If everything goes according to plan and COVID-19 is thwarted, the historic Saudi port city of Jeddah will have its first F1 racing event in Saudi Arabia in the fall of 2021.
For Saudi Arabia, this is not just a race. In recent years, automotive events have become part of plans to diversify the economy from a clear reliance on oil. Beyond that, races and other sporting events throughout the kingdom have relaxed once strict gender norms and opened up new places for women.
Until 2018, women were banned from driving in the country. Still, Saudi Arabia’s current obsession with motorsport events isn’t just about putting women on the steering wheel or adding Saudi Arabia to the stands of world-class sporting events. It is just as important as having Saudi citizens participate in closed-door workshops used in automotive engineering and industry-wide executive meetings.
“These things were unprecedented in the past, but they are happening now. [in Saudi Arabia].. They also have the support of athletes and their families. Things are changing … and we need to take the right steps and make sure they change at the right time and in the right way to make sure it’s sustainable. ” In an interview with Arab News, Saudi Arabia’s Minister of Sport Abdullah Zizbin Turki Alfaisal said.
He put autosport at the center of these changes in an Arab News interview. Saudi Arabia was the third country in the Middle East to host an F1 event in the United Arab Emirates after Bahrain and Abduba. Conversely, it was the first time in the region that a Formula E event was held in 2018. Both events play an important role in economic diversification and women’s empowerment in line with Saudi Vision 2030 (the national long-term development plan).
“I saw my first tourist visa for Formula E in 2018. I saw a live concert. I saw a big social change. Part of this change is the ongoing development that is happening in the kingdom. The prince believes in the power of life-changing sports in the kingdom, “said Turki Alfaisal.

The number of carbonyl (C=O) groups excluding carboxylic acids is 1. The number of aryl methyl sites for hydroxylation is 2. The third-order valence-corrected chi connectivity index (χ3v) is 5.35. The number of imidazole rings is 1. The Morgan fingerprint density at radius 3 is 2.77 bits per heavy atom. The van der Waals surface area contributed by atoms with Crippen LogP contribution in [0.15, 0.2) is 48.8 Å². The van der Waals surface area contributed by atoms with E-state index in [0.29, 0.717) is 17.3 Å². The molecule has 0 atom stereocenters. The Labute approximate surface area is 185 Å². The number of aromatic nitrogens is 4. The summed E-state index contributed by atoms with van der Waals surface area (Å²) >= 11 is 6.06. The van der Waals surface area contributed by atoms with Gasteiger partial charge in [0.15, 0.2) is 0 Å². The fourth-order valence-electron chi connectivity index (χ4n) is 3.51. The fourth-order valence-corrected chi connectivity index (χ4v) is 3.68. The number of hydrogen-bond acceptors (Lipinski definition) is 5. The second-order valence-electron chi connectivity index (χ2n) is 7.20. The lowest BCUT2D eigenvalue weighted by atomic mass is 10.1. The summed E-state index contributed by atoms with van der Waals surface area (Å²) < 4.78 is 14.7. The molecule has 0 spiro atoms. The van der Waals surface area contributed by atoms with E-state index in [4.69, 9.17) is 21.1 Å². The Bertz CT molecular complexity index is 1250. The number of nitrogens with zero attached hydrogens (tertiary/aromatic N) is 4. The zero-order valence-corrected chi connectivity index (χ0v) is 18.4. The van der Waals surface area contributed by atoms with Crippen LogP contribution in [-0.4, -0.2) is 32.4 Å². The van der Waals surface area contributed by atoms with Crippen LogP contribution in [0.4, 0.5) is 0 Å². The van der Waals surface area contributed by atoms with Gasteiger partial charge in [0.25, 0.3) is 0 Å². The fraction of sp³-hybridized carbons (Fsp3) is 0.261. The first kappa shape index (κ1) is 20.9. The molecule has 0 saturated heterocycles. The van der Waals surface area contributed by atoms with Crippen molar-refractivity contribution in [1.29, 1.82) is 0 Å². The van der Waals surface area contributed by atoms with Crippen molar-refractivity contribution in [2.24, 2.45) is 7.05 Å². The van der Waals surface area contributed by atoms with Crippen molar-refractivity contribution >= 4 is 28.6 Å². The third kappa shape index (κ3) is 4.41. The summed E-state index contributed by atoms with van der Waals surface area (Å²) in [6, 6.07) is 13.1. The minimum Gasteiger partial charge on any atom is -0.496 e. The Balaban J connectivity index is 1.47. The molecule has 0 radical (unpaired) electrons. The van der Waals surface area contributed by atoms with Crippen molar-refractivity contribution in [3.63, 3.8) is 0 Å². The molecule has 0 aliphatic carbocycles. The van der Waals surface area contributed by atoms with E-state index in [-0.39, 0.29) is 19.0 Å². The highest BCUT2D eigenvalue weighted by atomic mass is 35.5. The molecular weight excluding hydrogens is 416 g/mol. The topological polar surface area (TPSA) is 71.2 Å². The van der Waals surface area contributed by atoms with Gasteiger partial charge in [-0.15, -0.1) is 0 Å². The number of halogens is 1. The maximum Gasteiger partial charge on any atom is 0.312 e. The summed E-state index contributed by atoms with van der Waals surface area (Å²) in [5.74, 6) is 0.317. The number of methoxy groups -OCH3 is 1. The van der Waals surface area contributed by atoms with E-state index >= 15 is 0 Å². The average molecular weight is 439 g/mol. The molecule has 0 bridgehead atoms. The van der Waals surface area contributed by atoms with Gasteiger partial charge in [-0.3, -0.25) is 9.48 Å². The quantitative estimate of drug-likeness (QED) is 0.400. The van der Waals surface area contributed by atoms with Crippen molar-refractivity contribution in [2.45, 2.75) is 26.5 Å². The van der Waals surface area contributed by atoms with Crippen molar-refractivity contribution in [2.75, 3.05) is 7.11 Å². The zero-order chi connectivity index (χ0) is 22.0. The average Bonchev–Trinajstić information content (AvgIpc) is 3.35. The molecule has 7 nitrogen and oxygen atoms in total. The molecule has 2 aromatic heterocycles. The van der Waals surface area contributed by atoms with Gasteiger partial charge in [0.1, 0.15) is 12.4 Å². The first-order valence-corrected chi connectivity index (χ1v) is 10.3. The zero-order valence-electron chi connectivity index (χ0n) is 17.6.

Recently, Saudi state-owned oil company ARAMCO has announced plans to help fund the F-1 in Schools contest in Melbourne, Australia. This is just one of the ways F1 racing is seen as an opportunity for the development of the kingdom. At the F-1 in Schools event, most school kids are interested in STEM (Science, Technology, Engineering, Mathematics) subjects, using what essentially understands the thrills of auto racing. I will ask you. At this event, school children (ages 11-19, depending on jurisdiction) will be grouped into small groups competing for model cars.
The F-1 in Schools contest is also held in Saudi Arabia, but Saudi Arabia has never participated in F1 events or hosted the “F-1 in Schools” championship. However, Saudi Arabia held its first event in Dyria last year in connection with a Formula E event with similar goals.
FIA Girls on Track, the world’s first Formula E event with Saudi Arabian girls as a way to raise interest in STEM careers.
The program included a partnership between the Rokit Venturi Racing Team Principal Susie Wolff and Jaguar Racing’s Reamer Jufari. Notably, Juffali is the first Saudi woman to compete as a racing driver at both Formula E events and other events in the region. A time when women were banned from driving in Saudi Arabia after driving for the first time in Boston. She soon decided to focus on driving as a competitive sport.
“Holding this event in Saudi Arabia with the famous Ad Diriyah E-Prix is a big step towards promoting gender equality in our industry and we hope it will be adopted by ASNs in the region. “Michele Mouton, President of FIA Women, said. At the motor sports committee at that time.
Saudi Arabia will host another ePrix event in Dyria in February. Last year, women also participated in the Saudi Dakar Rally. Hundreds of vehicles of all shapes and sizes are currently shipping from France to Saudi Arabia in time for the launch of a reduced version of the Paris-Dakar Rally in early January. Saudi Arabia hosted the event for the first time last year. This year’s version was expected to include neighboring countries, perhaps Jordan and Egypt, but was reduced due to the coronavirus.
Historical changes aside, there are other reasons why the automotive world is constantly monitoring Saudi Arabia. In particular, Saudi Arabia is the largest automobile market in the Middle East, selling automobiles and auto parts, accounting for 40% of total sales in the region.
Saudi F-1 Event: More than a Winner
https://speedsport.com/formula-one/saudi-f-1-event-about-more-than-who-wins/ Saudi F-1 Event: More than a Winner